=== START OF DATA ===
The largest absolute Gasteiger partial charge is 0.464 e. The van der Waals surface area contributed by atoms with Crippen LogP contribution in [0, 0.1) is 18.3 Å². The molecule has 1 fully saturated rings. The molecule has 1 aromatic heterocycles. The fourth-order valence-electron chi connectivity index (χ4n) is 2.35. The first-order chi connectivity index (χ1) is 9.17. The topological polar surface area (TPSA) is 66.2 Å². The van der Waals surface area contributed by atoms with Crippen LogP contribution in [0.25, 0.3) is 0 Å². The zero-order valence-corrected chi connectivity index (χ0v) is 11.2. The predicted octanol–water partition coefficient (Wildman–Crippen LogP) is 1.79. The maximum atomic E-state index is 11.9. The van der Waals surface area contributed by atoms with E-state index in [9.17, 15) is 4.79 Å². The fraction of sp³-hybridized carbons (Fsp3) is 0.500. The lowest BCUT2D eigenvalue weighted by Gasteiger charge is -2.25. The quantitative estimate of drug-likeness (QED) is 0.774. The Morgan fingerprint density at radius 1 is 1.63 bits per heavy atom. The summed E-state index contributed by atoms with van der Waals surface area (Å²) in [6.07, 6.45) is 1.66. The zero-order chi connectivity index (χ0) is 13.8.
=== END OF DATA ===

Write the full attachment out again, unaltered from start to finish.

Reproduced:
The largest absolute Gasteiger partial charge is 0.464 e. The van der Waals surface area contributed by atoms with Crippen LogP contribution in [0, 0.1) is 18.3 Å². The molecule has 1 fully saturated rings. The molecule has 1 aromatic heterocycles. The fourth-order valence-electron chi connectivity index (χ4n) is 2.35. The first-order chi connectivity index (χ1) is 9.17. The topological polar surface area (TPSA) is 66.2 Å². The van der Waals surface area contributed by atoms with Crippen LogP contribution in [0.25, 0.3) is 0 Å². The zero-order valence-corrected chi connectivity index (χ0v) is 11.2. The predicted octanol–water partition coefficient (Wildman–Crippen LogP) is 1.79. The maximum atomic E-state index is 11.9. The van der Waals surface area contributed by atoms with E-state index in [9.17, 15) is 4.79 Å². The fraction of sp³-hybridized carbons (Fsp3) is 0.500. The lowest BCUT2D eigenvalue weighted by Gasteiger charge is -2.25. The quantitative estimate of drug-likeness (QED) is 0.774. The Morgan fingerprint density at radius 1 is 1.63 bits per heavy atom. The summed E-state index contributed by atoms with van der Waals surface area (Å²) in [6.07, 6.45) is 1.66. The zero-order chi connectivity index (χ0) is 13.8.